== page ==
By Rohingya Eye | May 6, 2017
Maungdaw — Wirathu, a fanatic Burmese Buddhist Monk, held a close-door meeting with the Myanmar Border Guard Police (BGP) in Maungdaw on Thursday (May 4).
It was held in the BGP headquarter and attended by abbot Wirathu and monks accompanying him; Brigadier General Thura San Lwin, the Commander of BGP; and other top BGP officials. What was discussed in the meeting haven’t been disclosed.
The visit by the extremist and anti-Muslim monk to the violence-hit Rakhine State (formerly called Arakan state) has created worries and fears among local Muslims.
“It’s absolutely alright if he comes here to preach religion and on other purposes. But he preaches more hatred than religion. We fear his visit will incite Rakhine Buddhists to launch attacks on us.
“Besides, what is more worrying is his meeting with the BGP. There is no point for a religious figure to meet with members of armed forces. Especially, at a place which was an epicenter of violence during October and November last year”, said a Rohingya youth in Maungdaw on the condition of anonymity.
Wirathu arrived in Sittwe around 1 PM on May 3 and from there, he arrived in southern Maungdaw at around 4 PM on the same day. He temporarily stopped at the monastery of ‘Inn Din (locally called Aan Daang)’ in southern Maungdaw, where he conducted a session of religious sermons. During his sermons, he reportedly abused Aung San Suu Kyi for saying that **the problems in Rakhine state dates back to 18th Century during her ongoing trip in Europe.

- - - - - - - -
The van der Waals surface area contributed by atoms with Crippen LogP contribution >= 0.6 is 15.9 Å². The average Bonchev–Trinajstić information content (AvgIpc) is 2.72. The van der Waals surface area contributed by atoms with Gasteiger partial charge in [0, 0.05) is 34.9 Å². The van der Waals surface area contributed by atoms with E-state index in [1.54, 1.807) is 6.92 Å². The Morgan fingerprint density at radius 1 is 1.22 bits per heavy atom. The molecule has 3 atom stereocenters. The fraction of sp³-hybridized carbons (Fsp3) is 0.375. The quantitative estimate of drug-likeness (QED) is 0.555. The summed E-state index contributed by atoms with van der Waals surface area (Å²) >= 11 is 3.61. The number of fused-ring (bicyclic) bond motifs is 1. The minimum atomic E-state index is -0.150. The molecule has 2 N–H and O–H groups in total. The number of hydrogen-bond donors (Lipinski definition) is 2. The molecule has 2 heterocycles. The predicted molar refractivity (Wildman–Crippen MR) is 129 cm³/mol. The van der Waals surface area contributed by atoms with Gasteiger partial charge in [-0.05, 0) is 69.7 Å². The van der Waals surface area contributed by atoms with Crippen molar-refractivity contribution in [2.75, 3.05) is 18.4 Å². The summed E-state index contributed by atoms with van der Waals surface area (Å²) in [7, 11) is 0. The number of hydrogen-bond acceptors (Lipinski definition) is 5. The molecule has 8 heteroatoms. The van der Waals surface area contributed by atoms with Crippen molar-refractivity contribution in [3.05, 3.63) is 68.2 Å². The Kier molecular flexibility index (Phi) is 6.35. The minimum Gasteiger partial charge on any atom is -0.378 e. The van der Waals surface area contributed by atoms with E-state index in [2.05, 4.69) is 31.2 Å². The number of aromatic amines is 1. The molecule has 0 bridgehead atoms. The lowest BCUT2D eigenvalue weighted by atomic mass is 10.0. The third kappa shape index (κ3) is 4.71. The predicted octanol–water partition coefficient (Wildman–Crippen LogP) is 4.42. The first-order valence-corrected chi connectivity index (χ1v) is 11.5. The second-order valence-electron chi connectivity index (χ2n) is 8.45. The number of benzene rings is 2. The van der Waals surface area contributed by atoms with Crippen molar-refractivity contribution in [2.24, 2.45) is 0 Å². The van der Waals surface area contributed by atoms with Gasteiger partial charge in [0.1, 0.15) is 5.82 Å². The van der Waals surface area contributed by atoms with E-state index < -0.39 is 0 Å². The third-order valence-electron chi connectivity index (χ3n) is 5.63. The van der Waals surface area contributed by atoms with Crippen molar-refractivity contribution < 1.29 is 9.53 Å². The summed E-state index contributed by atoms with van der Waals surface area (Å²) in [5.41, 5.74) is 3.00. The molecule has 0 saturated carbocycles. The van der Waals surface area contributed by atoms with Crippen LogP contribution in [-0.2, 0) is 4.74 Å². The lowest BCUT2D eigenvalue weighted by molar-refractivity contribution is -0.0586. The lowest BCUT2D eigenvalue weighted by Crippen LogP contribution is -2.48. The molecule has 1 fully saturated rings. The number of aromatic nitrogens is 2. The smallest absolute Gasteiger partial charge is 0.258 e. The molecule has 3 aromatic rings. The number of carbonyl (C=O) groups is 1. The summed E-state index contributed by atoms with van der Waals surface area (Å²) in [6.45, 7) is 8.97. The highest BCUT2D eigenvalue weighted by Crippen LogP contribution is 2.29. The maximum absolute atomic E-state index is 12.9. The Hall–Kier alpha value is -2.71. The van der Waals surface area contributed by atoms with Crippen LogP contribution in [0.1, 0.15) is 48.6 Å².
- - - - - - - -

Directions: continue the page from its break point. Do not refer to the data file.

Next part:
At around 7 PM, he arrived at the downtown of Maungdaw and is reported to have stayed at the monastery of ‘Myoma Kyaung Htaik’ at night.
The next day, he held a meeting with the Border Guard Police (BGP) at their head-quarter in the village of ‘Kyikanpyin’. After that, he visited Rakhine Buddhist villages in northern Maungdaw and donated packs of rice to the villagers.
On Friday (May 5), he visited Buthidaung ending his three-day visit to Rakhine State. Wirathu has been labeled as the face of Buddhist Terror by TIME Magazine.
Note: ** Stating the problems in Rakhine state dates back to 18th Century implies that Muslim Rohingyas were present in now-called Rakhine state prior to 1823 and hence, they are as equal citizens (Taiyyin Thar) as Rakhines or any other ethnic groups in Burma (now-called Myanmar), according to 1982 Citizenship Law.
[Edited by M.S. Anwar]
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